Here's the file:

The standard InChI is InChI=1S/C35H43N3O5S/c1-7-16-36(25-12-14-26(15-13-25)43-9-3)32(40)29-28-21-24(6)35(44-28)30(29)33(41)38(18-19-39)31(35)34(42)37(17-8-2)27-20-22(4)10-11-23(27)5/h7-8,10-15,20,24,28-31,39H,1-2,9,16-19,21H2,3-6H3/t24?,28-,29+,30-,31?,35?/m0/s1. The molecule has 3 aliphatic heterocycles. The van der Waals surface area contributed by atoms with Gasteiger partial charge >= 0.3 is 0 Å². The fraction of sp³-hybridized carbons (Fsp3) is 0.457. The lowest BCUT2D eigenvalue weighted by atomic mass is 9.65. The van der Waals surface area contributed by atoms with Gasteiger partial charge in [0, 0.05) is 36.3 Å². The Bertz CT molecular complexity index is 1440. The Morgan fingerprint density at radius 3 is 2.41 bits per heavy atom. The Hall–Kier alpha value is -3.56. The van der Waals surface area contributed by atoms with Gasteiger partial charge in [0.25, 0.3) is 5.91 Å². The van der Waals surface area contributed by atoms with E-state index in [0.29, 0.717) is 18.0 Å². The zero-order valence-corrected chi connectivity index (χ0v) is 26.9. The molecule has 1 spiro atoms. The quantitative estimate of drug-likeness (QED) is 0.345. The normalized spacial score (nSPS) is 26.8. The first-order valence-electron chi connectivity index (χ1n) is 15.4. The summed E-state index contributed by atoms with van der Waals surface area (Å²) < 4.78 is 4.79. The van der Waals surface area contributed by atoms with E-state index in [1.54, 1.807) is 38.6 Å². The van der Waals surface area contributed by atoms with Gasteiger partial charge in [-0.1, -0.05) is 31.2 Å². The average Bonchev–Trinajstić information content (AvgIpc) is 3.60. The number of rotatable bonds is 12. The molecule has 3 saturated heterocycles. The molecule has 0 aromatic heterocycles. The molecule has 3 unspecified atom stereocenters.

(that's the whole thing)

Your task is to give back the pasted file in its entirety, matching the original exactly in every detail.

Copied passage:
The standard InChI is InChI=1S/C35H43N3O5S/c1-7-16-36(25-12-14-26(15-13-25)43-9-3)32(40)29-28-21-24(6)35(44-28)30(29)33(41)38(18-19-39)31(35)34(42)37(17-8-2)27-20-22(4)10-11-23(27)5/h7-8,10-15,20,24,28-31,39H,1-2,9,16-19,21H2,3-6H3/t24?,28-,29+,30-,31?,35?/m0/s1. The molecule has 3 aliphatic heterocycles. The van der Waals surface area contributed by atoms with Gasteiger partial charge >= 0.3 is 0 Å². The fraction of sp³-hybridized carbons (Fsp3) is 0.457. The lowest BCUT2D eigenvalue weighted by atomic mass is 9.65. The van der Waals surface area contributed by atoms with Gasteiger partial charge in [0, 0.05) is 36.3 Å². The Bertz CT molecular complexity index is 1440. The Morgan fingerprint density at radius 3 is 2.41 bits per heavy atom. The Hall–Kier alpha value is -3.56. The van der Waals surface area contributed by atoms with Gasteiger partial charge in [0.25, 0.3) is 5.91 Å². The van der Waals surface area contributed by atoms with E-state index in [0.29, 0.717) is 18.0 Å². The zero-order valence-corrected chi connectivity index (χ0v) is 26.9. The molecule has 1 spiro atoms. The quantitative estimate of drug-likeness (QED) is 0.345. The normalized spacial score (nSPS) is 26.8. The first-order valence-electron chi connectivity index (χ1n) is 15.4. The summed E-state index contributed by atoms with van der Waals surface area (Å²) < 4.78 is 4.79. The van der Waals surface area contributed by atoms with E-state index in [1.54, 1.807) is 38.6 Å². The van der Waals surface area contributed by atoms with Gasteiger partial charge in [-0.1, -0.05) is 31.2 Å². The average Bonchev–Trinajstić information content (AvgIpc) is 3.60. The number of rotatable bonds is 12. The molecule has 3 saturated heterocycles. The molecule has 0 aromatic heterocycles. The molecule has 3 unspecified atom stereocenters.